What does the “Golden State Killer” case mean for genetic privacy?By robertslaw, In Criminal Justice, 0 Comments
It’s a story that seems straight out of a CSI episode: A cold case involving a string of rapes and murders. A crime-scene DNA sample that sat in a freezer for decades. A forensic criminologist who thought outside the box to dig deeper. And a new technology that led him right to the suspect’s doorstep.
The “Golden State Killer,” “East Side Rapist” and “Visalia Ransacker” – as he was variably known – was responsible for a spree of murders, rapes and robberies across Southern California during the ’70s and ’80s. Over the course of a decade, he allegedly killed 12 people, raped 45 women and burglarized more than 120 homes.
The crimes involved certain quirks and rituals that made authorities believe they were the work of a serial killer – and an intelligent one at that. He put meticulous planning into pursuing his victims, stalking them, burglarizing their homes and memorizing their routines (as well as earning himself another moniker – “The Original Nightstalker”). He toyed with law enforcement, at times even tipping them off to his next targets, yet continually evaded their clutches. Spurred by widespread public hysteria about when and where the killer would strike next, investigators at that time were desperate to crack the case, even enlisting a military special forces officer and a psychic to help. Still, nothing.
Forty-some years later, law enforcement again got creative (and clever). By now, most of the DNA samples collected at the crime scenes had degraded. Yet one sample stowed away in a crime lab freezer was unusually well-preserved. When it didn’t match any DNA profiles of convicted felons in federal or state databases, investigators uploaded it to GEDMatch.com, an open-source genealogy database designed to help users connect with long-lost relatives. There, they found matches of distant relatives, and eventually zeroed in on the 72-year-old suspect – who, on top of a prolific criminal career, had a brief career in law enforcement. A DNA swab covertly collected from the suspect’s trash matched the crime-scene sample.
Open-source DNA databases and data privacy
In the wake of the Cambridge Analytica scandal, data privacy still looms large. And this case presents a powerful example of how personal online information can be used in ways never foreseen or intended.
DNA testing has taken off in recent years, with millions of Americans voluntarily submitting their genetic information to genealogy databases like GEDMatch and Ancestry. “Biobanks” of genetic data are valuable commodities. They can be bought and sold to researchers, insurance companies and other third parties – often without users’ knowledge, thanks to permissive language buried in the terms of service.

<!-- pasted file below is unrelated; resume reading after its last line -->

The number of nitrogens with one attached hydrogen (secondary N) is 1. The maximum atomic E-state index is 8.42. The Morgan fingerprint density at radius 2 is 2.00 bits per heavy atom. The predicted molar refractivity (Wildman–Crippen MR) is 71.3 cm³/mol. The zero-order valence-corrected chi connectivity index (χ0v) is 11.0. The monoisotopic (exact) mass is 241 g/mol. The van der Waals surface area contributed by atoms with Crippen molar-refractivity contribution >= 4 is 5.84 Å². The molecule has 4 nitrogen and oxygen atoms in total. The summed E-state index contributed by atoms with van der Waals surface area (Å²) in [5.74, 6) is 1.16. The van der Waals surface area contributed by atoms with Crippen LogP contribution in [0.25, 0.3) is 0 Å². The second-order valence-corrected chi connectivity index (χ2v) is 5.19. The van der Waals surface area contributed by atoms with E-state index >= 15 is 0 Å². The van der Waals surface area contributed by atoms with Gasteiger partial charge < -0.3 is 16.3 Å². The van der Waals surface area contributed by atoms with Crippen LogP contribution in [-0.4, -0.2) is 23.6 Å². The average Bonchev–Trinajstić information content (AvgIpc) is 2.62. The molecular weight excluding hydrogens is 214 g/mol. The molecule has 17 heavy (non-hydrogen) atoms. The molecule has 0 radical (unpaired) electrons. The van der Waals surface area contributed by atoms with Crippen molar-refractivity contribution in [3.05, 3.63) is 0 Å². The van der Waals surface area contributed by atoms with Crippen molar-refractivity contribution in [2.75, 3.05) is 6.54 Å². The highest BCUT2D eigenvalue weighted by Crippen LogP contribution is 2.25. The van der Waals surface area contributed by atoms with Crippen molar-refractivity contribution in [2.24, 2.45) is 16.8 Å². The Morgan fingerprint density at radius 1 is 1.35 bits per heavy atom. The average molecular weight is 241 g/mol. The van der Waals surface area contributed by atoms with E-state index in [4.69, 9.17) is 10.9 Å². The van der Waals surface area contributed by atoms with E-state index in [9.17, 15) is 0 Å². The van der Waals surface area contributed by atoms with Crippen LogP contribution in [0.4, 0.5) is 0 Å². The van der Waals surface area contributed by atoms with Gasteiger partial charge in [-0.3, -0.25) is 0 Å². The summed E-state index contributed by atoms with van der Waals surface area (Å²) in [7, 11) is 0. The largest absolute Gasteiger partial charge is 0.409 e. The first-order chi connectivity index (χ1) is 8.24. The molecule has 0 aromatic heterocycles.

Few users realize that, by sharing their DNA profiles online, they’re not only exposing their own genetic information but also their relatives’. What begins as an innocent quest to identify distant relations could end up casting a wide net of criminal suspicion.
That’s exactly what happened in the Golden State Killer case. The suspect never submitted his own DNA sample to GEDMatch. But his distant relatives did. And that allowed law enforcement – through a fake user account – to hone in on him through his family tree.
A slippery slope?
While many are quick to celebrate the outcome, this approach raises an age-old question: Does the end justify the means? More specifically, should law enforcement have access to vast databases of genetic information? Should employers? Dating services? Insurance companies? Is this the first step down the slippery slope toward genetic surveillance?
Genetic data is far more intimate than Facebook profiles or “shadow profiles.” Even with identifying information stripped away – name, age, sex and the like – the DNA itself is an identifier. A mere handful of gene sequences can be readily traced to a single individual.
Limited legal protections
Finding DNA matches through relatives is often a fishing expedition. Though investigators eventually struck gold in this case, at first, they struck out. They initially misidentified an elderly Oregon man as a suspect based on his family tree. Only after securing a warrant to compel a DNA sample did they exonerate the man. In another case, a 36-year-old filmmaker became a murder suspect when police ran crime-scene samples through a DNA database of convicted felons and found similarities to the filmmaker’s father. (He was likewise exonerated.)
The latter approach – running familial searches through state and federal DNA databases of convicted felons – isn’t commonplace in California. In fact, before police can pursue that path, they must get clearance from a state oversight committee.
Federal law, too, provides at least minimal limits for the use of genetic data. The Genetic Information & Nondiscrimination Act of 2008 prevents health insurers and employers from making certain decisions based on DNA profiling.
Still, it’s clear that the law hasn’t kept pace with the rapid development of technology – or the complex ethical issues these databases raise.